How Circumcision is Helping Fight the AIDS Epidemic in Africa

It is a well-known fact that HIV and Aids have been spreading rampantly throughout the continent of Africa for the past 30+ years. There have been many attempts to end the epidemic, or at least stop the spread of it. But, with HIV vaccine research only moving so quickly, in recent years, scientists have begun to make a case for circumcision playing a vital role in the end of the spreading of the disease.


Until recently, real efforts have been made to find even more ways to implement circumcision throughout the continent. Now, according to, with the help of the World Health Organization and other medical organizations playing vital roles, more clinics then ever have been opened and available for men to receive the surgery, and the virus to be prevented. Studies have shown that within 12 months of the circumcision, men who were circumcised had 80 percent less bacteria around their penis than men who were uncircumcised. It is thought that the bacteria that grows and stays in the penis plays a vital role to the male’s ability to fight infections, and the reduction of the bacteria that lives in the foreskin of the penis tends to multiply more than if a man is circumcised (Park).


Although these results seem promising, there are mixed ideas about the practice, and not all cultures are so easily on board with the idea. Many people, believe that drawing attention to circumcision might almost enable young men to practice more sexual experimentation, and be more willing to practice unprotected sex. This is especially seen in South Africa, Zambia and Zimbabwe. Condoms are highly underused in many African nations, and it is also thought that many women believe circumcision can be a means of safer sex and refuse to use birth control. Although these opinions that come against circumcision being the best option to stop the spread the disease, it is clear that it is a very beneficial practice. Scientists have found that if 80 percent of men aged 15-49 participated in circumcision, then the spread of HIV could decrease by 30-50 percent over a time span of 10 years—that adds up to 3.4 million fewer infections taking place throughout the continent of Africa alone (de Lange).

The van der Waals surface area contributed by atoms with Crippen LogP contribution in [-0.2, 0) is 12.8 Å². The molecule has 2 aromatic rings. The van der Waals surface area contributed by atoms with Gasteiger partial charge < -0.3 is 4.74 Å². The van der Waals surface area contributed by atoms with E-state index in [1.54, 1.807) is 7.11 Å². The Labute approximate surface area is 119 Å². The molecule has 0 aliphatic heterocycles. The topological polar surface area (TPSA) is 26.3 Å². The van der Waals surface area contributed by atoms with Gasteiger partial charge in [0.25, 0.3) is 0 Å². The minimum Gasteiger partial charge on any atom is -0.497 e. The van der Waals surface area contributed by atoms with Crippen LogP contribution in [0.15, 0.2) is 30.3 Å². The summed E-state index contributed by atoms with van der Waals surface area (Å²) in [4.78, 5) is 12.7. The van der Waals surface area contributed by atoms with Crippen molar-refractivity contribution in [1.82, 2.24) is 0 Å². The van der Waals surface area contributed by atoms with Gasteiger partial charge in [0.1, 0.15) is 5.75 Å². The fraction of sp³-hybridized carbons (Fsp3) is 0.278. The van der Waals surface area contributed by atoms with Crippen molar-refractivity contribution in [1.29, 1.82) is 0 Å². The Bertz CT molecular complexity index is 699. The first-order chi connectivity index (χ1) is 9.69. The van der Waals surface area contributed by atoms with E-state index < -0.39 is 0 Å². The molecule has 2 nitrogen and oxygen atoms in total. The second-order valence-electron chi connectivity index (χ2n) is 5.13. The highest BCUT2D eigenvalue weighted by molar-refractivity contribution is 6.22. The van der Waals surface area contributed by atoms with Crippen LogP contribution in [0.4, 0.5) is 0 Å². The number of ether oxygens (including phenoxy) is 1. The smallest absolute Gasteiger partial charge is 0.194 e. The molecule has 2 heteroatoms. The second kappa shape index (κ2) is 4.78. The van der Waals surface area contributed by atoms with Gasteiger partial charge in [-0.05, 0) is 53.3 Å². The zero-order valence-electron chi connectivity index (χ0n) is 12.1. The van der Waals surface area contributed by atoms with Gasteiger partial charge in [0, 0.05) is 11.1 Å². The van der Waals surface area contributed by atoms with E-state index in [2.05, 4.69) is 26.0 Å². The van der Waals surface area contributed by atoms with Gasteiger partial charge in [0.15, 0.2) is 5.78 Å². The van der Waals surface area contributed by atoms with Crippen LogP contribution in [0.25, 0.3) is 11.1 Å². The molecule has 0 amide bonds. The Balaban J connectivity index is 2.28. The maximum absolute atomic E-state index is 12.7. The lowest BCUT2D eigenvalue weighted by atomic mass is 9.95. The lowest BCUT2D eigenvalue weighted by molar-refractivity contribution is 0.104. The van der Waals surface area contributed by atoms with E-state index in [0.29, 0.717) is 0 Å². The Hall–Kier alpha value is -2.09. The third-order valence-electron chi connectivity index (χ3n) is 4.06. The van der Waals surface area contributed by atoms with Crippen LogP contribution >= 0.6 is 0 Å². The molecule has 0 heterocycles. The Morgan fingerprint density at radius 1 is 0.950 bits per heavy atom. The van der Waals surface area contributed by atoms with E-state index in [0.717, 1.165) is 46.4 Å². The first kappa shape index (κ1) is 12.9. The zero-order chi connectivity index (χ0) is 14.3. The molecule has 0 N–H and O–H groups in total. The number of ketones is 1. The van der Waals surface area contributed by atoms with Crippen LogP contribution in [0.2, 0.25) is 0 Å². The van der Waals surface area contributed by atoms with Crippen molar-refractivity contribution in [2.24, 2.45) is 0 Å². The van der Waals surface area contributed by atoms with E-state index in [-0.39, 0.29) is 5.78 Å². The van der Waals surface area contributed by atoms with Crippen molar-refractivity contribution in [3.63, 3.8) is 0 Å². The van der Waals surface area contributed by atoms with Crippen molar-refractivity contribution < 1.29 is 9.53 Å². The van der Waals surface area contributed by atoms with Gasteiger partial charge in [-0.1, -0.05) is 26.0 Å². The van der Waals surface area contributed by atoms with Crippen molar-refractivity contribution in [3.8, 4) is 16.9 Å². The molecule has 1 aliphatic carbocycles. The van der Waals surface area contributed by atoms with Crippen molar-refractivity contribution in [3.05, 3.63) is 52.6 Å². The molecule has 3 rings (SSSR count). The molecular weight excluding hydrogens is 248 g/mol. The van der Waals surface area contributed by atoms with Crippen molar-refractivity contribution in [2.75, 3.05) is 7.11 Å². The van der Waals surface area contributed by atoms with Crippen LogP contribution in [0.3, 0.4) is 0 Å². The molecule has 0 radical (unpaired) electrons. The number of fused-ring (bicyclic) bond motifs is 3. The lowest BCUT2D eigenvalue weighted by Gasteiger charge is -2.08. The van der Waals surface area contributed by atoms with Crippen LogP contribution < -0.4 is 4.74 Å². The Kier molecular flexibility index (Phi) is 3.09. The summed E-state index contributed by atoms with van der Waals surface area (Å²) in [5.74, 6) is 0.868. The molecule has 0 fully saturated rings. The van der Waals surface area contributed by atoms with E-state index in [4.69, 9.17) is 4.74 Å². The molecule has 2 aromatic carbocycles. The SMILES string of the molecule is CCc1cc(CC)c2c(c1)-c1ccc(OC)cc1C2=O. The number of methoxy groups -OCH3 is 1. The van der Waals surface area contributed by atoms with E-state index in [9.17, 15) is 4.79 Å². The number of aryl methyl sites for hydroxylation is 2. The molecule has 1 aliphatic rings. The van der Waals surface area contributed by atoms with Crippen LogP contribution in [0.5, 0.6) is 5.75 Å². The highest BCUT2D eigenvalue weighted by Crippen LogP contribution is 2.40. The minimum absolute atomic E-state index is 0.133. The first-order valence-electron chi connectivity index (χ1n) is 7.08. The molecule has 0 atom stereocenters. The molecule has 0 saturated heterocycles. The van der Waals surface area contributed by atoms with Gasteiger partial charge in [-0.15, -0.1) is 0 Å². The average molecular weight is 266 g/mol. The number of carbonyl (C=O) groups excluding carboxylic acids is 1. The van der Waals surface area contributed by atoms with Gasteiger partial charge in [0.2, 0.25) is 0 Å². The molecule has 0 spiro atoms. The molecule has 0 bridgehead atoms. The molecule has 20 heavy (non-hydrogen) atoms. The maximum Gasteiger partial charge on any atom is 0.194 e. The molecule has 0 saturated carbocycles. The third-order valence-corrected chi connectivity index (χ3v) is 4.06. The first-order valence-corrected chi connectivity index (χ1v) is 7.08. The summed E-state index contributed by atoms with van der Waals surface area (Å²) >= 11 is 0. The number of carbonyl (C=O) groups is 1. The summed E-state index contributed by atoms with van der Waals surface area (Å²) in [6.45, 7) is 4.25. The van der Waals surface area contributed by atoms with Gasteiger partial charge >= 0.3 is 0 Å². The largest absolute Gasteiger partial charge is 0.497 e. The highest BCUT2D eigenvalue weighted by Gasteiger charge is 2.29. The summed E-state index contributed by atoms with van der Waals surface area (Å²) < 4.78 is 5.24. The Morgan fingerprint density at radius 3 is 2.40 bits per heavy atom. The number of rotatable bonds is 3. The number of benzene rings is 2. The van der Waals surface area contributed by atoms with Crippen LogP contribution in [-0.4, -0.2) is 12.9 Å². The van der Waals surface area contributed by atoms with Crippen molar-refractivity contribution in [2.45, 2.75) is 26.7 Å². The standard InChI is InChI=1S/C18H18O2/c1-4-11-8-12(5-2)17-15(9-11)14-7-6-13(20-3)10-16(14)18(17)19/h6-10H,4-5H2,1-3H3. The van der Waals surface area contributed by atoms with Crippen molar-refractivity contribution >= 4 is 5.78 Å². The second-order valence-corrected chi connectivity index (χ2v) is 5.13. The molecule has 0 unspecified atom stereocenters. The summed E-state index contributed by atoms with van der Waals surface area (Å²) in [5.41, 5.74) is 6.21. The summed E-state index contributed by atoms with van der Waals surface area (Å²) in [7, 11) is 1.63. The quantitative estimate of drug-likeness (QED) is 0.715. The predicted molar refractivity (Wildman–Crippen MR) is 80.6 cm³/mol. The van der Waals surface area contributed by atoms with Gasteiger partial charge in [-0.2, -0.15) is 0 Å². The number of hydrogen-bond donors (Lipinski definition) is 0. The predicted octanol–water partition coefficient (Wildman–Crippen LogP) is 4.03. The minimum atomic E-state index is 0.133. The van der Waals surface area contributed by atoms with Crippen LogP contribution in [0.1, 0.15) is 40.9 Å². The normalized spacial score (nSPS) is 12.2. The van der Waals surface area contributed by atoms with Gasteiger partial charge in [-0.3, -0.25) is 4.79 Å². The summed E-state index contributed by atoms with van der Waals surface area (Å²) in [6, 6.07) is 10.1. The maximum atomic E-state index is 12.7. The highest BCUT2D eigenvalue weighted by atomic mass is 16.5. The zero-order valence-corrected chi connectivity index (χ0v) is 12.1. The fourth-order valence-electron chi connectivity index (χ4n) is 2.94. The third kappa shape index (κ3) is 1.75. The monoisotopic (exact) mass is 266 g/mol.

Not only does the practice of circumcision prevent the spread of the disease, but medical availability alone means more HIV tests taking place, more cases being found and more treatments being starting to help stop the disease before it is spread. By looking at numerous studies and results of heterosexual men that are circumcised and engaging in sexual activity show that risk of contracting HIV are 57 percent less. Although surgery for circumcision is not cheap by any means (it is estimated that if the 13 most effected countries were reached— including Botswana, Kenya, Lesotho, Malawi, Mozambique, Namibia, Rwanda, South Africa, Swaziland, Tanzania, Uganda, Zambia and Zimbabwe–with the surgery it would cost around $1.5 billion dollars), after accounting how much vaccines and other remedies for the disease would cost, it is shows that around $16 billion dollars would be saved over a span of the next ten years (Harmon).


In closing, circumcision is clearly and simply effective, and relatively cheap way to significantly reduce the seemingly never-ending epidemic that has crippled the continent of Africa for over thirty years. As research continues to take place and show the positive effects, and as more and more men learn the importance and significance of circumcision, the spread of this disease can decrease significantly in the future.



Park, Alice. “Why Circumcision Lowers the Rist of HIV.” TIME Online. April 17, 2013. January 6, 2015.
de Lange, Claire. “Aids Prevention: Africa’s Circumcision Challenge.” November 13, 2013. January 6, 2015.
Harmon, Katherine. “Can Male Circumcision Stem the AIDS Epidemic in Africa?” November 29, 2011. January 7, 2015.